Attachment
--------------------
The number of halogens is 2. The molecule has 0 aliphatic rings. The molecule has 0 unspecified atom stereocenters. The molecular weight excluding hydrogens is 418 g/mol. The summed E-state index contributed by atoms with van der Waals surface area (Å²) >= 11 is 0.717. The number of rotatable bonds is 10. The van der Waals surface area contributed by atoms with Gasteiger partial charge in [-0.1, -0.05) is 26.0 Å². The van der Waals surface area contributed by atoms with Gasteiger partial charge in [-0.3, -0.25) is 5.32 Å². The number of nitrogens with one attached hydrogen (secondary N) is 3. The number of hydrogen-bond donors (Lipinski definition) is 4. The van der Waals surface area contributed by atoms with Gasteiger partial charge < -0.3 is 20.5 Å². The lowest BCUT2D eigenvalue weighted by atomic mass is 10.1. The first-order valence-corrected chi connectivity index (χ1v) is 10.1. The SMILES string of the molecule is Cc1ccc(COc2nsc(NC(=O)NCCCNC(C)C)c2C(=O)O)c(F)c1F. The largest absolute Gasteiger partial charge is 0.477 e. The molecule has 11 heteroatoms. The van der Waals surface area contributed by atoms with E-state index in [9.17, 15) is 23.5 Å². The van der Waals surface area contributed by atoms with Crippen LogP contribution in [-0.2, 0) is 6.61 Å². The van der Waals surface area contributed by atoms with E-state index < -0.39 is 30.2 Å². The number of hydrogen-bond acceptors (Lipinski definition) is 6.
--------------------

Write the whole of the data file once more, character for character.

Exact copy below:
The number of halogens is 2. The molecule has 0 aliphatic rings. The molecule has 0 unspecified atom stereocenters. The molecular weight excluding hydrogens is 418 g/mol. The summed E-state index contributed by atoms with van der Waals surface area (Å²) >= 11 is 0.717. The number of rotatable bonds is 10. The van der Waals surface area contributed by atoms with Gasteiger partial charge in [-0.1, -0.05) is 26.0 Å². The van der Waals surface area contributed by atoms with Gasteiger partial charge in [-0.3, -0.25) is 5.32 Å². The number of nitrogens with one attached hydrogen (secondary N) is 3. The number of hydrogen-bond donors (Lipinski definition) is 4. The van der Waals surface area contributed by atoms with Gasteiger partial charge < -0.3 is 20.5 Å². The lowest BCUT2D eigenvalue weighted by atomic mass is 10.1. The first-order valence-corrected chi connectivity index (χ1v) is 10.1. The SMILES string of the molecule is Cc1ccc(COc2nsc(NC(=O)NCCCNC(C)C)c2C(=O)O)c(F)c1F. The largest absolute Gasteiger partial charge is 0.477 e. The molecule has 11 heteroatoms. The van der Waals surface area contributed by atoms with E-state index in [9.17, 15) is 23.5 Å². The van der Waals surface area contributed by atoms with Crippen LogP contribution in [-0.2, 0) is 6.61 Å². The van der Waals surface area contributed by atoms with E-state index < -0.39 is 30.2 Å². The number of hydrogen-bond acceptors (Lipinski definition) is 6.